[00:54:53.150] Kent Bye: No, I have to clarify just because, you know, from Slater's perspective, he's kind of casting this place illusion and plausibility illusion, you know, from that perspective, everything is illusionary and it's all fake and it's all deceitful from that perspective of that extreme level of saying any type of virtual simulation is going to be not real or false. And I don't know if you're taking that extreme of a view saying that any type of immersive experience is going to have deceit or how do you define what is an accurate level of simulation to the degree that you can recreate anything in a simulation is always going to have the map is not the territory. So obviously there's always going to be a gap between what you can simulate and what's going to be real. And so how do you draw the line between the threshold of what's false versus what's ethically moral to do in order to achieve a larger purpose of trying to write a larger injustice?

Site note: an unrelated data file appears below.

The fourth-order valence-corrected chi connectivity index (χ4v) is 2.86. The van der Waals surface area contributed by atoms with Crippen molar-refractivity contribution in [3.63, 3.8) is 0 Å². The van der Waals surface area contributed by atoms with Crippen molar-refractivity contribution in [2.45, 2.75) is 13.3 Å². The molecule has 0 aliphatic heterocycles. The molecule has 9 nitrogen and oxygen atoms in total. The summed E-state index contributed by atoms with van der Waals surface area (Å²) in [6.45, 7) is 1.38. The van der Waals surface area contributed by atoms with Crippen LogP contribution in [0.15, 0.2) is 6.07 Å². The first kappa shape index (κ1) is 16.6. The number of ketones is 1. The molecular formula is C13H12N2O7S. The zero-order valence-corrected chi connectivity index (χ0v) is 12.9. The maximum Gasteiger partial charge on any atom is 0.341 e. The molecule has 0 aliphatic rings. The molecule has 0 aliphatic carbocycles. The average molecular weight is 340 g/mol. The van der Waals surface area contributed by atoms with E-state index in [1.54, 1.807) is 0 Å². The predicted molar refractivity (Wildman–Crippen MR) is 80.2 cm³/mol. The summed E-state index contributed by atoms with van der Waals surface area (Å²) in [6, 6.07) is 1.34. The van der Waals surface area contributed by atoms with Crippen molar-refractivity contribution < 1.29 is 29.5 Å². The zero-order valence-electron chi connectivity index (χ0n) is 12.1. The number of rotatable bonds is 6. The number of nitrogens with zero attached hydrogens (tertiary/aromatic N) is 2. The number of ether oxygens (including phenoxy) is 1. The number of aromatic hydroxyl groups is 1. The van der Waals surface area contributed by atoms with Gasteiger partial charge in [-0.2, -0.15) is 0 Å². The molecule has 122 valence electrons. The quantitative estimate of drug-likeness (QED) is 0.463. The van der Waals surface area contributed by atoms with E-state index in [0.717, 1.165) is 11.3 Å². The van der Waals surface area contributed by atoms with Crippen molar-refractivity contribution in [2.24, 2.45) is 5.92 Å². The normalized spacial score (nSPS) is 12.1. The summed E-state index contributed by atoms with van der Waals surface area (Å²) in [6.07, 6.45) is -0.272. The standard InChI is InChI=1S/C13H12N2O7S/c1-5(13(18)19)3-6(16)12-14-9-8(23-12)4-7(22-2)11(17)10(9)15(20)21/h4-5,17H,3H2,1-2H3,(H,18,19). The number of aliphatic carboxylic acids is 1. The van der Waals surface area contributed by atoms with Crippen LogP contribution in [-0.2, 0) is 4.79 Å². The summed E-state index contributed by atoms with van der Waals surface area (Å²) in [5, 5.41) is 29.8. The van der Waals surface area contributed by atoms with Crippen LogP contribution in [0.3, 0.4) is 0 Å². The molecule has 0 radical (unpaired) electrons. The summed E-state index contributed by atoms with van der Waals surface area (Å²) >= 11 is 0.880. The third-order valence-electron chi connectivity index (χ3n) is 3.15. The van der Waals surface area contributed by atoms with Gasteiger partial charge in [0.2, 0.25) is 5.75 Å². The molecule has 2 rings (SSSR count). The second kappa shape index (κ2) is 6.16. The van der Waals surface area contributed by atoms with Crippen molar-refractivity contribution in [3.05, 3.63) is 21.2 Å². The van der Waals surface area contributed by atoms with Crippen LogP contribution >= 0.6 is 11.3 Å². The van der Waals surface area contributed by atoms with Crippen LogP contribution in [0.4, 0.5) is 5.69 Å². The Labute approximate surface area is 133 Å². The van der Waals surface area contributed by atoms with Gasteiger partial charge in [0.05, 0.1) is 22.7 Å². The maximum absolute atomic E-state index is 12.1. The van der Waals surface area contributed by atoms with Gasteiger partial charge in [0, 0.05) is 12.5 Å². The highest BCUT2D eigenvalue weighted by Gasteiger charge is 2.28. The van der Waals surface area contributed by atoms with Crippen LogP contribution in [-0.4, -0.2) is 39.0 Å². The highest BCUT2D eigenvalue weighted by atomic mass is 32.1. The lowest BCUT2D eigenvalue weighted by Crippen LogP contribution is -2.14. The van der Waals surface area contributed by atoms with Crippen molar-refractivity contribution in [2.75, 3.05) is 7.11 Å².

[00:55:42.095] Erick Ramirez: Yeah, good. And here, I think it's not that the content is simulated that makes it deceptive any more than, you know, the fact that written words aren't really there. It's like, it's just like a colored water on some pulp. We could describe it that way. Now I start to sound like Chalmers a little bit. What matters to me is the content of your experience and whether the content of your experience is true or not. And what I mean by true or not is, if I have an experience that is claiming to give me the experience of what it might be like to be a cow, then I think whatever it is I experience in that simulation is not actually what it's like to be a cow. And so if I end that simulation believing that I now understand cow plights, like, oh, we should treat them better because they suffer, like this is the short-arm cow VR simulation, then that's the deception, right? Is that, that like your experience is a match to the experience that you're projecting it onto the person, place or thing. You don't have that problem with sympathy because it's always you, right? It's always you and your experiences. So your experiences are just your experiences. So there isn't going to be this deception built into that in the way that there would be if I'm like, oh, now I understand what it's like to try to, and this is, you know, it's interesting because I am an immigrant. I did come to the United States and we did struggle with our own documentation and so on, but I didn't go through the experience that the people in Iñárritu's Carne y Arena did. Right. And so even me going through that experience, isn't going to tell me what it was, what it's actually like, because I didn't go through that experience. And so even if there's like some rough overlap, I think you still have good epistemological intersectional and cognitive psychological reasons for thinking that those experiences don't work the way you think they do.